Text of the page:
With the invention of the more industrial and efficient column still in 1830, the two countries diverged stylistically. The Scots found that if they made whisky with grains other than barley in the new contraption and blended it with the product of the pot still, they could make a more economical and lighter dram. The Irish stuck to their copper pots, distilling three times to make their whiskey more approachable. As a result, throughout the century Irish was known as the whiskey for connoisseurs. A series of unfortunate events would cause a flip-flop in those
positions and obscure some of the whiskey-making skills of Erin.
The 20th century was unkind to Irish whiskey. First, in 1909, a suit failed that had been brought by makers of malt whiskey to stop blenders from calling their product whiskey. Then in 1919, the Irish War of Independence broke out and several distilleries in Dublin (then the center of whiskey making) were occupied and damaged, some even destroyed. When independence was won in 1922, it meant that whiskey makers were locked out from their profitable trade with the British Empire. Prohibition had already come to the United States, another hugely important market. While the Scots were able to ship to Canada and smuggle whisky into the U.S., that option wasn’t open to the Irish. At the end of Prohibition, many Americans had lost their taste for the spirit.
One earlier political development had proved serendipitous for Irish whiskey, however. In 1785, a tax was imposed on malted barley. In the malting process barley is soaked in water to germinate and then dried. This releases enzymes that create sugars that yeast can feed on in fermentation. However, it is only necessary to malt a portion of the barley. To soften the tax bite, Irish distillers mixed in unmalted barley. As well as saving money, they found the change in grain recipe gave the whiskey a pleasant spicy taste. They liked it so much that when the tax was repealed in 1855, they kept right along mixing the two types of barley.
But by the time Prohibition ended in 1933, Irish whiskey had begun to consolidate and focus on blends. By the mid-1970s, all the whiskey in the Republic of Ireland was made at the New Midleton Distillery in Cork. With Old Bushmills of Northern Ireland, that left only two producers on the island, down from almost 30 in the late 19th century. Production had dropped to less than five percent of what was made at the turn of the century.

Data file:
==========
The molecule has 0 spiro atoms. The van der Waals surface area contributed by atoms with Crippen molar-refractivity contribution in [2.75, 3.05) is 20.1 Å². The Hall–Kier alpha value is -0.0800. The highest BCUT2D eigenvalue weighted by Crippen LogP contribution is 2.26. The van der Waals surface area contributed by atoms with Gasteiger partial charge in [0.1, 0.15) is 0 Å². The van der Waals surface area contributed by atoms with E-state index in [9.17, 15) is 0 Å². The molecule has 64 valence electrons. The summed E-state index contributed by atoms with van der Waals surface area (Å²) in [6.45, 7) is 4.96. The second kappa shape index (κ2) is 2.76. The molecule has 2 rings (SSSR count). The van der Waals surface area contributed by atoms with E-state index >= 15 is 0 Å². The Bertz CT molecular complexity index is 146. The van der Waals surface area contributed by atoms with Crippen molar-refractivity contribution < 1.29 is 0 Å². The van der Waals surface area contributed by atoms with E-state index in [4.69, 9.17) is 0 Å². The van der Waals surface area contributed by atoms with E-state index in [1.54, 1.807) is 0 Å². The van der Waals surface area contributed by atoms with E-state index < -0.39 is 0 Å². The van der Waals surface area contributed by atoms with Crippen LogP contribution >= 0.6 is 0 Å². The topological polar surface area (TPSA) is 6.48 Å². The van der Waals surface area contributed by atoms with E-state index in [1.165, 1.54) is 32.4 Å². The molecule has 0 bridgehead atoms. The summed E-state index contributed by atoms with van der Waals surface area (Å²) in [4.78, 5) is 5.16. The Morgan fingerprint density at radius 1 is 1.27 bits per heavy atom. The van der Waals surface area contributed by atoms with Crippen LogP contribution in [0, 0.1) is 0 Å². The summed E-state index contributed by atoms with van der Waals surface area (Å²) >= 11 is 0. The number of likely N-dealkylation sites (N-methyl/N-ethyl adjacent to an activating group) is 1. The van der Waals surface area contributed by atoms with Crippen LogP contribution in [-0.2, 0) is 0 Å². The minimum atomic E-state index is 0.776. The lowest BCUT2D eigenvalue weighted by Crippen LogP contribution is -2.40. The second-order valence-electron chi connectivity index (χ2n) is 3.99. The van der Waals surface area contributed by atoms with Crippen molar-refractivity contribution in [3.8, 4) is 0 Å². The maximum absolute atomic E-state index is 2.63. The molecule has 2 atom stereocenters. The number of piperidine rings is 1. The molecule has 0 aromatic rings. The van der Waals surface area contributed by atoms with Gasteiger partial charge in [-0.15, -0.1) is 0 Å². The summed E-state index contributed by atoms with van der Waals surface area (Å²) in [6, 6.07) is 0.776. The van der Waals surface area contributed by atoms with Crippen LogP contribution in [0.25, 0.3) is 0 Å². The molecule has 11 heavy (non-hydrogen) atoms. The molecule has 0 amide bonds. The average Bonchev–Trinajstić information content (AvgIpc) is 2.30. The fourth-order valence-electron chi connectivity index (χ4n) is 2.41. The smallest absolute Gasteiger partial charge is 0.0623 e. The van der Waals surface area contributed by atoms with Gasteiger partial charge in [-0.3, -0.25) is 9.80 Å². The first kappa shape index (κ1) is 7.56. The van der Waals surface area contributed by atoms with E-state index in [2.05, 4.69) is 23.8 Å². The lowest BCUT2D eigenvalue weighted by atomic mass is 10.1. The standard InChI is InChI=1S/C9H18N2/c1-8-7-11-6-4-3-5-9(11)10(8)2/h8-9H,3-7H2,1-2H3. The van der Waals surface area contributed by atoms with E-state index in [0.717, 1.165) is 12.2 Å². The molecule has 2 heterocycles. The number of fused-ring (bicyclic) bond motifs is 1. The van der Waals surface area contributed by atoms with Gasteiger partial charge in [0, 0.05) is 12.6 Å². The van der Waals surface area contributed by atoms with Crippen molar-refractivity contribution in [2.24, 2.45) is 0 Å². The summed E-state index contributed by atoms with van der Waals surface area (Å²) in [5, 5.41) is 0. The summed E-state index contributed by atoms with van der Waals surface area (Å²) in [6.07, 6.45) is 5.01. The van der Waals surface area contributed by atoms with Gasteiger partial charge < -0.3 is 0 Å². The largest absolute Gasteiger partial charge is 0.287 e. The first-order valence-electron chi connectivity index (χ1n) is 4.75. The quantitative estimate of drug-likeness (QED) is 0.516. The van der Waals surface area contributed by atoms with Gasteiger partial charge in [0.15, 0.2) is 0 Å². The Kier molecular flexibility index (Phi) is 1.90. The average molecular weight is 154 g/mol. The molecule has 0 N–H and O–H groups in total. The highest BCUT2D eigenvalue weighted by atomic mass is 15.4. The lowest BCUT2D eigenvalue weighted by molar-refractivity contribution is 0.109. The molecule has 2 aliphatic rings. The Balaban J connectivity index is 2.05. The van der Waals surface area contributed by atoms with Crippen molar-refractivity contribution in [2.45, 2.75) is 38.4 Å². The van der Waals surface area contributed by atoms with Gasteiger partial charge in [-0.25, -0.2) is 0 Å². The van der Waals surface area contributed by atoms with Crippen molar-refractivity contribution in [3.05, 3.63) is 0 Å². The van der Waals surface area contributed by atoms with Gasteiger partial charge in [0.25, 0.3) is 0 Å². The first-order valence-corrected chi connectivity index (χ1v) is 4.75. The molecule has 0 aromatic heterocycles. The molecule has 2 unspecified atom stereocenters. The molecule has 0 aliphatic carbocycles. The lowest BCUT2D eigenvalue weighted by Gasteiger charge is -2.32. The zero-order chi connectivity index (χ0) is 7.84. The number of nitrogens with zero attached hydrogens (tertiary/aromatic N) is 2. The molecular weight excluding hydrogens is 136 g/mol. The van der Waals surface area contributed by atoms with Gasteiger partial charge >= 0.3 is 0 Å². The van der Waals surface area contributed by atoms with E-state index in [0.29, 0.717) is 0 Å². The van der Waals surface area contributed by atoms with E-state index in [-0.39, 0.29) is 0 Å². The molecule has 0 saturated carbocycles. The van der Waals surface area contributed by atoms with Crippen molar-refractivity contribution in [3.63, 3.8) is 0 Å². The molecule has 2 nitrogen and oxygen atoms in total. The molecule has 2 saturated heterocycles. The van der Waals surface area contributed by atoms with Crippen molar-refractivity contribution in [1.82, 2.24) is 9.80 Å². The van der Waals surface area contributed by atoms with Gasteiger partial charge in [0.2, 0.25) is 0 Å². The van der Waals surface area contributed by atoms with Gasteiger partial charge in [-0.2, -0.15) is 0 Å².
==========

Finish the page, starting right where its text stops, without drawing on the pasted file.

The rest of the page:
But aggressive international marketing would create a renaissance in Ireland, and by 1987 the Cooley Distillery had reopened in County Louth. More were to come in the country. The once shuttered Kilbeggan, Dingle and Tullamore distilleries returned to operation. And in the last half decade there has been a flurry of newly built distilleries. Today, at least three dozen are operating or are in the nascent stage. By 2015, the Teeling facility had brought distilling back to the long-silent whiskey district of Dublin. The result has been a focus on the pot-still styles. In fact, they had never really disappeared. Single malts and pot still whiskeys were always being made, but typically used as components for a blend. Those styles are now being featured on their own—many brands being supplied from the storehouses of the New Midleton Distillery. Other makers, like Slane, are waiting for their own pot still whiskeys to mature before offering them side-by-side with their blends.
All of this change in Ireland’s distilling scene means more choices for consumers, a return to the taste of old that was long gone. Turn to page 61 for a look at great pot-made Irish whiskeys we can sample right now.